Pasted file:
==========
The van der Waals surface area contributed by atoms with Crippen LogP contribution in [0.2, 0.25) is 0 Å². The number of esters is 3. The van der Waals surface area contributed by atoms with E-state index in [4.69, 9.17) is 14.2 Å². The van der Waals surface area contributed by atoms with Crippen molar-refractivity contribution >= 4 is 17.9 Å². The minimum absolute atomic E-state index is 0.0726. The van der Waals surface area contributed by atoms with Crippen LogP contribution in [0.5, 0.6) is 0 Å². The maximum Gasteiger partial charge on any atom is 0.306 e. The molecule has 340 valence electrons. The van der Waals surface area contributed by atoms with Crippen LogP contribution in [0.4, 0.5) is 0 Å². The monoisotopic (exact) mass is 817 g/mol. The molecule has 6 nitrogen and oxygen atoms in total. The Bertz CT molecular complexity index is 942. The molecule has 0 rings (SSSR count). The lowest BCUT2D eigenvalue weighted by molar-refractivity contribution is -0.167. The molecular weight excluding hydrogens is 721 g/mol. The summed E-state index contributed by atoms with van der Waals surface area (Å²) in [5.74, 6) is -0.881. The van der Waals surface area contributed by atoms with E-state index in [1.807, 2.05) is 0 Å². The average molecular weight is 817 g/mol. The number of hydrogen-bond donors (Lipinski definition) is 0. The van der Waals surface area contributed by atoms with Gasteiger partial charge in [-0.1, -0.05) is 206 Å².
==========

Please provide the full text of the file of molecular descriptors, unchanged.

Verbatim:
The van der Waals surface area contributed by atoms with Crippen LogP contribution in [0.2, 0.25) is 0 Å². The number of esters is 3. The van der Waals surface area contributed by atoms with E-state index in [4.69, 9.17) is 14.2 Å². The van der Waals surface area contributed by atoms with Crippen molar-refractivity contribution >= 4 is 17.9 Å². The minimum absolute atomic E-state index is 0.0726. The van der Waals surface area contributed by atoms with Crippen LogP contribution in [0.5, 0.6) is 0 Å². The maximum Gasteiger partial charge on any atom is 0.306 e. The molecule has 340 valence electrons. The van der Waals surface area contributed by atoms with Crippen LogP contribution in [0.4, 0.5) is 0 Å². The monoisotopic (exact) mass is 817 g/mol. The molecule has 6 nitrogen and oxygen atoms in total. The Bertz CT molecular complexity index is 942. The molecule has 0 rings (SSSR count). The lowest BCUT2D eigenvalue weighted by molar-refractivity contribution is -0.167. The molecular weight excluding hydrogens is 721 g/mol. The summed E-state index contributed by atoms with van der Waals surface area (Å²) in [5.74, 6) is -0.881. The van der Waals surface area contributed by atoms with E-state index in [1.807, 2.05) is 0 Å². The average molecular weight is 817 g/mol. The number of hydrogen-bond donors (Lipinski definition) is 0. The van der Waals surface area contributed by atoms with Gasteiger partial charge in [-0.1, -0.05) is 206 Å².